The Austin Chronicle

https://www.austinchronicle.com/events/film/2020-08-28/mr-soul/

Mr. Soul!

Not rated, 90 min. Directed by Melissa Haizlip, Sam Pollard.

REVIEWED By Jenny Nulf, Fri., Aug. 28, 2020

The late 1960s were both a progressive and tumultuous time to be a Black American, but a television program dubbed the “Black Tonight Show” sought to change the public perception of Black America and create a space for Black artists and innovators to be both seen and heard.

The documentary Mr. Soul! explores Ellis Haizlip’s reign and impact on his variety show, Soul! — a program that brought Black culture from poetry to dance to even politics into the zeitgeist, moving the public gaze from the media’s one-sided coverage of Black poverty and inner-city violence (an issue news media still struggles with today). With clean graphics and thoughtful talking heads, the documentary graciously glides through a parade of archival footage, showcasing Haizlip’s impeccable eye for talent throughout Soul!'s five-year run, and his unconditional support of the Black Arts Movement.

Documentary director, writer, and niece of Haizlip, Melissa Haizlip, alongside co-director Sam Pollard, does a sublime job balancing the excitement and beauty of the variety series alongside her uncle’s history. For every celebrity appearance and performance, we get to know a little bit more about Haizlip as well, from his family life to his personal life, like friends and family opening up about him being gay. There’s a sense of overpowering love and gratitude for Haizlip that’s beautiful and wholly felt throughout Mr. Soul!’s runtime, and it’s as warm and comforting as the hot milk cake that Haizlip’s mom used to make for him.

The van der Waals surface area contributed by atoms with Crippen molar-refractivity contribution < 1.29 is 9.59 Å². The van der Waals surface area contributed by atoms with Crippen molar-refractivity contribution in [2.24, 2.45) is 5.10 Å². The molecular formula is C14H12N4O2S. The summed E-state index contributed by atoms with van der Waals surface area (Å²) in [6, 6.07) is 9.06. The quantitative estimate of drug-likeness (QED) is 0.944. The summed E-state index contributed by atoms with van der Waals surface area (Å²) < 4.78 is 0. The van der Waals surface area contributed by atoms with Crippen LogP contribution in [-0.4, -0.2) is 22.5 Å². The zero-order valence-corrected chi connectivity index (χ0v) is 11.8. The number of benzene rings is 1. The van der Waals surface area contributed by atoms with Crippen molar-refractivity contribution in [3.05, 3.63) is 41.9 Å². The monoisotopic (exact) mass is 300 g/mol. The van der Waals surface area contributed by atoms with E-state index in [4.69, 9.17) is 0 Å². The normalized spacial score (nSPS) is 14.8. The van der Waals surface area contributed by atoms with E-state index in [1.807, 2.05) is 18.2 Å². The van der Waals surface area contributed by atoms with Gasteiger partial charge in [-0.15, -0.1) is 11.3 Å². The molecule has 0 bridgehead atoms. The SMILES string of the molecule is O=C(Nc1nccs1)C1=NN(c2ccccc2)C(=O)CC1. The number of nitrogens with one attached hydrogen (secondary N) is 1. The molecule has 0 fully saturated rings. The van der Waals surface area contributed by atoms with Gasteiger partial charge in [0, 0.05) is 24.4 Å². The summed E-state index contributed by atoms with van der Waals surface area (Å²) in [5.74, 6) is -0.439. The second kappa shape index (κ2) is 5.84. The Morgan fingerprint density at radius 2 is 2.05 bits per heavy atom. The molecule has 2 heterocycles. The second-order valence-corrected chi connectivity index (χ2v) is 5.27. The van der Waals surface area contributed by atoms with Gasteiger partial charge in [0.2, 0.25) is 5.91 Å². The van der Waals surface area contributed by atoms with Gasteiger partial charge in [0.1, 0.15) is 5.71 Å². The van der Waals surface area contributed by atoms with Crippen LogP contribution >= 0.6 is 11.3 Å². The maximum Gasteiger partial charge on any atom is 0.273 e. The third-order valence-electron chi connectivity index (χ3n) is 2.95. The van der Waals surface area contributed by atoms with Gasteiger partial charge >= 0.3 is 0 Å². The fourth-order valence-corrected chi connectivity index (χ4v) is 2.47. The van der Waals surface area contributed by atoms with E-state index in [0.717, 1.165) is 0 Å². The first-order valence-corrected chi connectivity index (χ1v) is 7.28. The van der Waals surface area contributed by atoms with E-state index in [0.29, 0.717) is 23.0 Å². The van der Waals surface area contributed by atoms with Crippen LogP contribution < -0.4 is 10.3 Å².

This kind of tenderness is rarely felt in a pop documentary of this nature. Mr. Soul! gives Haizlip the same historical weight and significance as such cultural heavyweights like James Baldwin and Patti LaBelle. Too often the pioneers who gave celebrities a vehicle to their stardom are forgotten, but Mr. Soul! offers a deeper understanding of the man whose passion for Black arts and politics led him to hosting a public television show that was the first of its kind, one that focused on Black stories and Black stories only.

It’s hard to believe that over a half century ago someone pioneered a show as brilliant and vital as Soul!, yet today Hollywood still struggles to give Black voices a space to show their art, explore their stories, and discuss their viewpoints. But documentaries like Mr. Soul! are crucial to education, and not just for those who are interested in the television industry. You can be Black, you can be gay, and you can be successful. Television is such a powerful tool that still influences how people view the world around them, for better or for worse, and what Mr. Soul! expresses is that we still need people like Haizlip to push Black stories so they are seen and heard.

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